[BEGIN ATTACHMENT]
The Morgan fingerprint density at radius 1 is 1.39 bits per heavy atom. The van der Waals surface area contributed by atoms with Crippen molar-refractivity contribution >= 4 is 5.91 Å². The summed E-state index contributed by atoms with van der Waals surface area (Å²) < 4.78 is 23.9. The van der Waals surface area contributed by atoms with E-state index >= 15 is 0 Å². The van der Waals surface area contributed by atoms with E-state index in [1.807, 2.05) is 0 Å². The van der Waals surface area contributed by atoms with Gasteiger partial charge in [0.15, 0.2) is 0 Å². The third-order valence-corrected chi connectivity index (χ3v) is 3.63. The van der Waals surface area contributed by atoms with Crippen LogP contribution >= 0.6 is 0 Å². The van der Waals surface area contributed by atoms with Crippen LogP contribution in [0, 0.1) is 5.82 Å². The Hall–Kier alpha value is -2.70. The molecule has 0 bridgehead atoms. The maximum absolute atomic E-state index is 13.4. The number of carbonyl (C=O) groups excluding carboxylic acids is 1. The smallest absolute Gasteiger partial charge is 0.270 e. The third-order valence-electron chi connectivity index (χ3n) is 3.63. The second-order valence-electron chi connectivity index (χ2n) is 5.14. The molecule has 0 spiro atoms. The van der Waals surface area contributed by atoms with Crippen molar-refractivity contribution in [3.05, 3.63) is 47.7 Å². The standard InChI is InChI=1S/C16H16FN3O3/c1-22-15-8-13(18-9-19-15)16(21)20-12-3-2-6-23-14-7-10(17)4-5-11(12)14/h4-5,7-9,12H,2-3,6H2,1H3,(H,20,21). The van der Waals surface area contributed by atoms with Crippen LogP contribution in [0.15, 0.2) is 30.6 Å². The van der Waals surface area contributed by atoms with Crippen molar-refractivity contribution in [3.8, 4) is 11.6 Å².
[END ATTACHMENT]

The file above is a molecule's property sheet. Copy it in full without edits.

The Morgan fingerprint density at radius 1 is 1.39 bits per heavy atom. The van der Waals surface area contributed by atoms with Crippen molar-refractivity contribution >= 4 is 5.91 Å². The summed E-state index contributed by atoms with van der Waals surface area (Å²) < 4.78 is 23.9. The van der Waals surface area contributed by atoms with E-state index >= 15 is 0 Å². The van der Waals surface area contributed by atoms with E-state index in [1.807, 2.05) is 0 Å². The van der Waals surface area contributed by atoms with Gasteiger partial charge in [0.15, 0.2) is 0 Å². The third-order valence-corrected chi connectivity index (χ3v) is 3.63. The van der Waals surface area contributed by atoms with Crippen LogP contribution >= 0.6 is 0 Å². The van der Waals surface area contributed by atoms with Crippen LogP contribution in [0, 0.1) is 5.82 Å². The Hall–Kier alpha value is -2.70. The molecule has 0 bridgehead atoms. The maximum absolute atomic E-state index is 13.4. The number of carbonyl (C=O) groups excluding carboxylic acids is 1. The smallest absolute Gasteiger partial charge is 0.270 e. The third-order valence-electron chi connectivity index (χ3n) is 3.63. The second-order valence-electron chi connectivity index (χ2n) is 5.14. The molecule has 0 spiro atoms. The van der Waals surface area contributed by atoms with Crippen molar-refractivity contribution in [3.05, 3.63) is 47.7 Å². The standard InChI is InChI=1S/C16H16FN3O3/c1-22-15-8-13(18-9-19-15)16(21)20-12-3-2-6-23-14-7-10(17)4-5-11(12)14/h4-5,7-9,12H,2-3,6H2,1H3,(H,20,21). The van der Waals surface area contributed by atoms with Crippen LogP contribution in [0.15, 0.2) is 30.6 Å². The van der Waals surface area contributed by atoms with Crippen molar-refractivity contribution in [3.8, 4) is 11.6 Å².